Am I the only person in the world that thinks that the zombie sub-genre should die down? Once the vampire craze was done and over with, the next step was zombies. Thanks to the success of “The Walking Dead” and multiple video games and movies, it’s not going anywhere anytime soon. With these trends, what used to be special and frightening, is now clichéd and not scary. It’s only a matter of time until they move on to another classic monster. But until then, we have “Life After Beth,” just another zombie flick.
When your loved ones pass away, most people plead for them to come back. But then, reality hits us like a ton of bricks and we go on with our lives, knowing that it will never happen. Unfortunately, for Zach [Dane DeHaan], he got more than he was expecting. After dying from a snake bite on a hiking trip, Zach’s girlfriend Beth [Aubrey Plaza] rises from the grave. Her parents [John C. Reilly and Molly Shannon] try to keep her away from the outside world. But they soon realize that Beth is not the same person. As Beth begins to draw blood all around town, it’s up to Zach to put an end to her rampage.
“Life After Beth” was distributed by A24 Films. So far this year, they’ve had such hits as “Enemy,” “Under the Skin” and “Locke.” I think they dropped the ball here. For all it’s worth, the trailer did sell me on the idea that this film could be funny. When it comes to humor, I only chuckled a few times and that’s it.
For a film that relied on the gimmick that it is a horror-comedy, the trailers were misleading. Whenever there is a joke sprinkled in, it comes at a moment that feels forced. Some of the best comedy was when it decided to go for some dark humor. I won’t spoil it here, but the ending got the biggest laugh out of me and when you see it, you’ll know why.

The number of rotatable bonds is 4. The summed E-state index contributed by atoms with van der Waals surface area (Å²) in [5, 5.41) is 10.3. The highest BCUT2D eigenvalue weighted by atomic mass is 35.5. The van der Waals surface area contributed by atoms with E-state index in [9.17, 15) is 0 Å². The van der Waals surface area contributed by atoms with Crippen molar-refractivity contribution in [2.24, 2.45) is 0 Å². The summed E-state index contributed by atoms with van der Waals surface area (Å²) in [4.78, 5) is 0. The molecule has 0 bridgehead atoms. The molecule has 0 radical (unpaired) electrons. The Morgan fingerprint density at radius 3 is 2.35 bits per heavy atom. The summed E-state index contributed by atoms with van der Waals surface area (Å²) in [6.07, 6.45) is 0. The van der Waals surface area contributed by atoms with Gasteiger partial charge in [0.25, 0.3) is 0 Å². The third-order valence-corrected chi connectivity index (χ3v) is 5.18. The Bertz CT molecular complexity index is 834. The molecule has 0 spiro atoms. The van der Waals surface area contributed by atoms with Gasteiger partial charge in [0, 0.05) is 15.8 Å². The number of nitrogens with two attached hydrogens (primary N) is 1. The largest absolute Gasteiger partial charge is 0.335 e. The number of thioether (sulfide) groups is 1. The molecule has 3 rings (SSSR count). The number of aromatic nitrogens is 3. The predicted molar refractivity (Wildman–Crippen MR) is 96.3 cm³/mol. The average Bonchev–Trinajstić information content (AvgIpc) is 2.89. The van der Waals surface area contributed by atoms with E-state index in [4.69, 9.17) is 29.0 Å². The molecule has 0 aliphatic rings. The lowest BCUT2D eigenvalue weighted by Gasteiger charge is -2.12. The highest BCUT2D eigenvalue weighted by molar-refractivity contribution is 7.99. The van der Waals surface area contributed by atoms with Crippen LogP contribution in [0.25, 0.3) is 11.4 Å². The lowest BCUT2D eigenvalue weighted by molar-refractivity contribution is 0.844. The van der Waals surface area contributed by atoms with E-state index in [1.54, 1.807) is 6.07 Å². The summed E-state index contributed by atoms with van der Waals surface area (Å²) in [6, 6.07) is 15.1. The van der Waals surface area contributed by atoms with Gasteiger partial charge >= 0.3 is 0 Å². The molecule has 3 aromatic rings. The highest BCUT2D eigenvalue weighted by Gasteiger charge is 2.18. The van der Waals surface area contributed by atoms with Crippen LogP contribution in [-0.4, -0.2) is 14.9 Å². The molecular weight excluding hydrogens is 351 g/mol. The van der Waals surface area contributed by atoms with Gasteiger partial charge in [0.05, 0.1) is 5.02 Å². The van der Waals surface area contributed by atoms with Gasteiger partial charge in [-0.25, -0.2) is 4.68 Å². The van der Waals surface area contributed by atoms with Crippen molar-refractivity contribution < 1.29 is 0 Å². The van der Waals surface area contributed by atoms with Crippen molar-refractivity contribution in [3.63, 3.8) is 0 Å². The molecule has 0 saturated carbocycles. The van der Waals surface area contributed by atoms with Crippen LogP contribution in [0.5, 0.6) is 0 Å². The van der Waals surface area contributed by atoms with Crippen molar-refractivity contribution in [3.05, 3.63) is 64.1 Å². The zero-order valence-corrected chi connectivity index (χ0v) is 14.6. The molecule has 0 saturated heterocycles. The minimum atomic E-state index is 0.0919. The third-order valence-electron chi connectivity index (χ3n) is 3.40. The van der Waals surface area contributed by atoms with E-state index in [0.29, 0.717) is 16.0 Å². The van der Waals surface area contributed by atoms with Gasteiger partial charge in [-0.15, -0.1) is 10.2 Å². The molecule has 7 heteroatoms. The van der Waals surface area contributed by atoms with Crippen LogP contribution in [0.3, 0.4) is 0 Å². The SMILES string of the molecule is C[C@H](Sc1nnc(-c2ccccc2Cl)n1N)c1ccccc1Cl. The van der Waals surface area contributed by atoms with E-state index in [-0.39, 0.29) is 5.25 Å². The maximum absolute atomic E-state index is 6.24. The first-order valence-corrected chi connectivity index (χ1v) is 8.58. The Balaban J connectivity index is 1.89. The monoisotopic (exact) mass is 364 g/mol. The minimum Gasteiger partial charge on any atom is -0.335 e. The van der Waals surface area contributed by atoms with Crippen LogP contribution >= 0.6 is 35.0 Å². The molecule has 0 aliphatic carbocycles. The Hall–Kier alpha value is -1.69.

It’s a shame because the cast they got was great. I’m not too familiar with Aubrey Plaza’s filmography, but I understand her deadpan style of comedy. Even before she turns into a zombie, her character is wildly annoying. In the movie, she is supposed to be twenty, but instead, she talks like a fifteen year old. She does have some genuinely sweet moments, but she’s neither funny nor scary.
Out of the entire cast, Dane DeHaan was great, as he gave it his all. The material he was given was okay, but he does his best. Zach was a genuinely likeable character that grew as a person through his own arc. If he wasn’t the main character, this movie would have lost me about thirty minutes in.
When it comes down to wasted opportunities, John C. Reilly and Molly Shannon as Beth’s parents were highly under-used. This was a great comedic pairing that could have led to some hilarious moments. Instead, they spend most of their time spouting cliched expository dialogue.
If I had to describe “Life After Beth” in a nutshell, it was a wasted opportunity. They had all this great talent around them and instead of using it to their full advantage, they let it go to waste. About an hour or so once the film was done, it slowly started to fade from my memory. If your film is that forgettable, then that’s a big problem.
Overall, “Life After Beth” was a waste of ninety minutes. If this doesn’t prove that zombies are boring, then I don’t know what will. Despite some good performances, there isn’t much here to warrant paying full price. If this pops up on Netflix, just view it as a time-waster.
Matt Bilodeau can be contacted at email@example.com